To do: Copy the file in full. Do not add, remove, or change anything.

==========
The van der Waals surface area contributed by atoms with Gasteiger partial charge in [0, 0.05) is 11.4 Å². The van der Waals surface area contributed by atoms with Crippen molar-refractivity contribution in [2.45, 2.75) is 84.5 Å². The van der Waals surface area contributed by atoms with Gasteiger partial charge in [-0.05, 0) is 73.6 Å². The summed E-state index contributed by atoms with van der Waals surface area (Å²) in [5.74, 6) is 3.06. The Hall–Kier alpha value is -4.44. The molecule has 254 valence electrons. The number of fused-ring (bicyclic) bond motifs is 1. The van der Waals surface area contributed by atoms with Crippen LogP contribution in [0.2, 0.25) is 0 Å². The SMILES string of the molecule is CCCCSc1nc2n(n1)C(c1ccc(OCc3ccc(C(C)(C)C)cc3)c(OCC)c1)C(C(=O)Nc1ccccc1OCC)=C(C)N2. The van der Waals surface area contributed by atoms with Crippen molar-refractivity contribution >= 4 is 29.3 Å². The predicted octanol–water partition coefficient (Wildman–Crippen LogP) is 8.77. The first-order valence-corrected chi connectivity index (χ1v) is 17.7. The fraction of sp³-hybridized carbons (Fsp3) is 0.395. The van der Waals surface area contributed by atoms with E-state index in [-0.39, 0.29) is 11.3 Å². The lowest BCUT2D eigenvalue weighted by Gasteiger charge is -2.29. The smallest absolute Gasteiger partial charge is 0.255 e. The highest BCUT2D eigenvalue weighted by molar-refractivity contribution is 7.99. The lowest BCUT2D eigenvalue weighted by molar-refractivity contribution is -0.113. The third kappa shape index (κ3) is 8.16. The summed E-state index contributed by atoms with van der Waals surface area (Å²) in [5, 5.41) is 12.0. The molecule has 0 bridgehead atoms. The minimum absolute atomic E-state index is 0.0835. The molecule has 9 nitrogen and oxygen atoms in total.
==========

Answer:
The van der Waals surface area contributed by atoms with Gasteiger partial charge in [0, 0.05) is 11.4 Å². The van der Waals surface area contributed by atoms with Crippen molar-refractivity contribution in [2.45, 2.75) is 84.5 Å². The van der Waals surface area contributed by atoms with Gasteiger partial charge in [-0.05, 0) is 73.6 Å². The summed E-state index contributed by atoms with van der Waals surface area (Å²) in [5.74, 6) is 3.06. The Hall–Kier alpha value is -4.44. The molecule has 254 valence electrons. The number of fused-ring (bicyclic) bond motifs is 1. The van der Waals surface area contributed by atoms with Crippen LogP contribution in [0.2, 0.25) is 0 Å². The SMILES string of the molecule is CCCCSc1nc2n(n1)C(c1ccc(OCc3ccc(C(C)(C)C)cc3)c(OCC)c1)C(C(=O)Nc1ccccc1OCC)=C(C)N2. The van der Waals surface area contributed by atoms with Crippen molar-refractivity contribution >= 4 is 29.3 Å². The predicted octanol–water partition coefficient (Wildman–Crippen LogP) is 8.77. The first-order valence-corrected chi connectivity index (χ1v) is 17.7. The fraction of sp³-hybridized carbons (Fsp3) is 0.395. The van der Waals surface area contributed by atoms with E-state index in [-0.39, 0.29) is 11.3 Å². The lowest BCUT2D eigenvalue weighted by Gasteiger charge is -2.29. The smallest absolute Gasteiger partial charge is 0.255 e. The highest BCUT2D eigenvalue weighted by molar-refractivity contribution is 7.99. The lowest BCUT2D eigenvalue weighted by molar-refractivity contribution is -0.113. The third kappa shape index (κ3) is 8.16. The summed E-state index contributed by atoms with van der Waals surface area (Å²) in [5, 5.41) is 12.0. The molecule has 0 bridgehead atoms. The minimum absolute atomic E-state index is 0.0835. The molecule has 9 nitrogen and oxygen atoms in total.